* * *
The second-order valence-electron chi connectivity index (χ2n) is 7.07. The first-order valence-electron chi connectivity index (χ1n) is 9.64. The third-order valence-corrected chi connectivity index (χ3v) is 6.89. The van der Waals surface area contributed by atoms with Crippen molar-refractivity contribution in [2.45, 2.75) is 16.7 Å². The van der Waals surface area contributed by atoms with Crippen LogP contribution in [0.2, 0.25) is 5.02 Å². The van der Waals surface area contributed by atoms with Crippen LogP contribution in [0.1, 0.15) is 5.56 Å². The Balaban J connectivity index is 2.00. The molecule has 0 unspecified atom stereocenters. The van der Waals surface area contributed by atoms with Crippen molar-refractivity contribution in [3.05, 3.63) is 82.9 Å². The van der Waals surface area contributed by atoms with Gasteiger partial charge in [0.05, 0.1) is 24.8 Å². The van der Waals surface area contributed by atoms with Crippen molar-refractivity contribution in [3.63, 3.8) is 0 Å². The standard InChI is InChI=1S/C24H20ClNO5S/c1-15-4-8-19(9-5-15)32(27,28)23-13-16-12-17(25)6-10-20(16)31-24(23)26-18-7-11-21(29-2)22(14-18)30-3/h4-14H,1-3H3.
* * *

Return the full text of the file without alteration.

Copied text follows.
The second-order valence-electron chi connectivity index (χ2n) is 7.07. The first-order valence-electron chi connectivity index (χ1n) is 9.64. The third-order valence-corrected chi connectivity index (χ3v) is 6.89. The van der Waals surface area contributed by atoms with Crippen molar-refractivity contribution in [2.45, 2.75) is 16.7 Å². The van der Waals surface area contributed by atoms with Crippen LogP contribution in [0.2, 0.25) is 5.02 Å². The van der Waals surface area contributed by atoms with Crippen LogP contribution in [0.1, 0.15) is 5.56 Å². The Balaban J connectivity index is 2.00. The molecule has 0 unspecified atom stereocenters. The van der Waals surface area contributed by atoms with Crippen molar-refractivity contribution in [3.05, 3.63) is 82.9 Å². The van der Waals surface area contributed by atoms with Gasteiger partial charge in [0.05, 0.1) is 24.8 Å². The van der Waals surface area contributed by atoms with Crippen molar-refractivity contribution in [3.63, 3.8) is 0 Å². The standard InChI is InChI=1S/C24H20ClNO5S/c1-15-4-8-19(9-5-15)32(27,28)23-13-16-12-17(25)6-10-20(16)31-24(23)26-18-7-11-21(29-2)22(14-18)30-3/h4-14H,1-3H3.